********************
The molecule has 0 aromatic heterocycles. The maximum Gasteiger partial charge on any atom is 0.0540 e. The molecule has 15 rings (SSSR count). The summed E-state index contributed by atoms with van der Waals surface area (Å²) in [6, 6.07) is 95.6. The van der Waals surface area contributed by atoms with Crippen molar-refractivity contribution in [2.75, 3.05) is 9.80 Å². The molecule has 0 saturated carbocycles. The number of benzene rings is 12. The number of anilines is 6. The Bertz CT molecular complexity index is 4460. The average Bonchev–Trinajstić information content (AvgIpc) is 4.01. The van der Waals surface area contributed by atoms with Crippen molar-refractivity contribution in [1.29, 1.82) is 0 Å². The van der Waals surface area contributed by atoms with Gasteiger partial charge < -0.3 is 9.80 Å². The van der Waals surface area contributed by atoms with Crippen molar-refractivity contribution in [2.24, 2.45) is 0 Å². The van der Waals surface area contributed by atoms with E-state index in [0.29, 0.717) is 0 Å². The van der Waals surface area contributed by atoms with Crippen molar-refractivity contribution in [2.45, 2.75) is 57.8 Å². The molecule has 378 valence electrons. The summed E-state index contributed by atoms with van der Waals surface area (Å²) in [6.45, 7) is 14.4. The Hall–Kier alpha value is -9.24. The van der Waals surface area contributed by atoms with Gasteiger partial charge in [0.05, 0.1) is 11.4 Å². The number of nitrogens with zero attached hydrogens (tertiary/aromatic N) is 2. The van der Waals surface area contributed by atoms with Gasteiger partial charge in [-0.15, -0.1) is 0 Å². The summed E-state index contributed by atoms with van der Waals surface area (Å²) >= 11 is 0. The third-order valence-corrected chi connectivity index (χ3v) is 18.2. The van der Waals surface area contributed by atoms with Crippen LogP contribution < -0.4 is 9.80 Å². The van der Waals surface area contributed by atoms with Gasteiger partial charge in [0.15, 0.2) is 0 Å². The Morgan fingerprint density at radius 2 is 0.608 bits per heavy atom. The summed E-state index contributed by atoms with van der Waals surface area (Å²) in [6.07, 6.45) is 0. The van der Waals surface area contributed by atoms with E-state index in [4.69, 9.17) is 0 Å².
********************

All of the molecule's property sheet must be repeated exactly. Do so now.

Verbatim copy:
The molecule has 0 aromatic heterocycles. The maximum Gasteiger partial charge on any atom is 0.0540 e. The molecule has 15 rings (SSSR count). The summed E-state index contributed by atoms with van der Waals surface area (Å²) in [6, 6.07) is 95.6. The van der Waals surface area contributed by atoms with Crippen molar-refractivity contribution in [2.75, 3.05) is 9.80 Å². The molecule has 0 saturated carbocycles. The number of benzene rings is 12. The number of anilines is 6. The Bertz CT molecular complexity index is 4460. The average Bonchev–Trinajstić information content (AvgIpc) is 4.01. The van der Waals surface area contributed by atoms with Crippen molar-refractivity contribution in [1.29, 1.82) is 0 Å². The van der Waals surface area contributed by atoms with Gasteiger partial charge < -0.3 is 9.80 Å². The van der Waals surface area contributed by atoms with Crippen molar-refractivity contribution in [2.24, 2.45) is 0 Å². The van der Waals surface area contributed by atoms with E-state index in [0.29, 0.717) is 0 Å². The van der Waals surface area contributed by atoms with Crippen molar-refractivity contribution in [2.45, 2.75) is 57.8 Å². The molecule has 378 valence electrons. The summed E-state index contributed by atoms with van der Waals surface area (Å²) in [6.45, 7) is 14.4. The Hall–Kier alpha value is -9.24. The van der Waals surface area contributed by atoms with Gasteiger partial charge in [0.05, 0.1) is 11.4 Å². The number of nitrogens with zero attached hydrogens (tertiary/aromatic N) is 2. The van der Waals surface area contributed by atoms with Gasteiger partial charge in [-0.15, -0.1) is 0 Å². The summed E-state index contributed by atoms with van der Waals surface area (Å²) >= 11 is 0. The third-order valence-corrected chi connectivity index (χ3v) is 18.2. The van der Waals surface area contributed by atoms with Crippen LogP contribution < -0.4 is 9.80 Å². The van der Waals surface area contributed by atoms with Gasteiger partial charge in [0.15, 0.2) is 0 Å². The Morgan fingerprint density at radius 2 is 0.608 bits per heavy atom. The summed E-state index contributed by atoms with van der Waals surface area (Å²) in [6.07, 6.45) is 0. The van der Waals surface area contributed by atoms with E-state index in [4.69, 9.17) is 0 Å².